If you can’t see three polar bears in our cover image, look again. This pair of sealskin boots from the Bata Shoe Museum’s current Arctic exhibition is decorated with different varieties of furs, an amazing achievement considering the thickness of the material and the necessity to perfectly match the natural colours. Then there’s the nap which must be in the same direction, horizontal for women, vertical for men.These 1987 boots are part of an exhibition of footwear and other relics from the polar regions that include Siberia, Alaska, Canada, Greenland, and Sápmi (northern Scandinavia). Like our famous Inuit carvings, they illustrate the sense of beauty humans have in spite of harsh living conditions.
At the museum’s convenient location near the St. George subway station, you can find fish bone needles that resourceful women threaded with sinew from dried animal tendon before the introduction of steel needles. These bone needles were so valuable that women kept them in highly decorated cases which you can see in this museum.
Look for these carved ivory crampons used in Siberia which gave people traction in the snow and ice, long before Yaktraxs.
Ivory crampons at Bata Shoe Museum. Image Copyright ©2016 Ruth Lor Malloy
Keeping dry and warm was and is most important in the northern climate. In the old days, some people used eider duck feathers or grass inside fur boots but look for this special man’s parka made from at least 50 squirrels, a prestige piece.
Embellishments were important especially as the cultures developed and made contact with the outside world. Sami national boots are decorated with imported lace and silk and are thigh-high, practical and beautiful too.
Cute are the typical upturned toes of some Sami boots. They could inspire a new style here down south, no? They were designed to make it easier to tie on skis.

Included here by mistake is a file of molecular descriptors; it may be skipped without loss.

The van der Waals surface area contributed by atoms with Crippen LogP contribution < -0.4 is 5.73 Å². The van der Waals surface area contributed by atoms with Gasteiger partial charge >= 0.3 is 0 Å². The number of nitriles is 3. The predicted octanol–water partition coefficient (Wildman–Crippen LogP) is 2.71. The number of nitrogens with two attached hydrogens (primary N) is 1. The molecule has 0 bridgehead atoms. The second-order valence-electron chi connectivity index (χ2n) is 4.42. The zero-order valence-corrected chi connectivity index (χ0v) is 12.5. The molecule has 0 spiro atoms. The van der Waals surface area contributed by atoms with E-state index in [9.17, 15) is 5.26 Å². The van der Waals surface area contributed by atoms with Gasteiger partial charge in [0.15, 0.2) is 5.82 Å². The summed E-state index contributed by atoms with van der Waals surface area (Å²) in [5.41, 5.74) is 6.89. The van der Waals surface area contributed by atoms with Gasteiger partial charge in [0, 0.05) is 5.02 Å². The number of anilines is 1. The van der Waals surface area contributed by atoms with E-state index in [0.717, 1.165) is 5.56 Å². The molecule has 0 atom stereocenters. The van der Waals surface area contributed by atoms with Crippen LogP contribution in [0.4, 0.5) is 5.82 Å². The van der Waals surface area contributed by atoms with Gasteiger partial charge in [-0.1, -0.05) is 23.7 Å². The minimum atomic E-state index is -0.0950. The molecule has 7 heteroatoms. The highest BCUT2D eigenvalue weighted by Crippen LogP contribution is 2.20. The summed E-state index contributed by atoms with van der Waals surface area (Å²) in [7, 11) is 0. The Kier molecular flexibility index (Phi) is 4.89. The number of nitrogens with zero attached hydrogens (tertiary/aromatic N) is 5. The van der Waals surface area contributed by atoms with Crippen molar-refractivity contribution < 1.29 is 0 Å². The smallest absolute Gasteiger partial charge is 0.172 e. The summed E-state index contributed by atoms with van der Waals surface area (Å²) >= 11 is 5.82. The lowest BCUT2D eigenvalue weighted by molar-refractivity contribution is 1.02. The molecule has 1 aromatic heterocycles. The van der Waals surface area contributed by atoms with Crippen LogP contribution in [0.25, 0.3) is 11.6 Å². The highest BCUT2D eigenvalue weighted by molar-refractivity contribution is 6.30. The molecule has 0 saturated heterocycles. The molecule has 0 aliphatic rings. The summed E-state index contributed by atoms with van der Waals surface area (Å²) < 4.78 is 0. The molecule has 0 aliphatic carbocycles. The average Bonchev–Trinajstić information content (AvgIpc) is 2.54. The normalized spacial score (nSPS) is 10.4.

These tiny pieces of dyed sealskin, skillfully appliquéd on fabric, look like embroidery. They are a tradition in Greenland.
How these people survived the elements with minimal resources and yet maintained a high standard of beauty should be an inspiration to us.
I haven’t found any Inuit festivals we can attend in Toronto though performances here by the amazing Inuit throat singer Tanya Tagaq have made up for that in spades. We don’t have very many Inuit people living in Toronto. So this exhibition will add to our opportunity to experience Arctic cultures in addition to the permanent Museum of Inuit Art in Queen’s Quay Terminal which showcases Inuit sculpture and prints.
For more information about the Bata’s exhibit, see: http://bit.ly/1R57zj3. Individual admission fee: $8-$14. Family packages available. Thursday evenings from 5-8pm are Pay What You Can with a suggested donation of $5. Please let us know what you find interesting.
While you are at the Bata, you might also want to see a second exhibition: The Curious History of Men in Heels. It’s as fascinating as it sounds.
Did you have a hand in finding any of these amazing boots, Ruth?
Sorry, I wish I did as I’ve always wanted to visit northern Scandinavia. I expect the exhibition will still be on the next time you visit Toronto. The museum is worth a special visit to the city. Ruth.
I really enjoyed reading your blog.
We have to work together again.
You appreciate the details. Sonja Bata
Many thanks for your encouraging words. The Arctic exhibit at the Bata Shoe Museum was wonderful.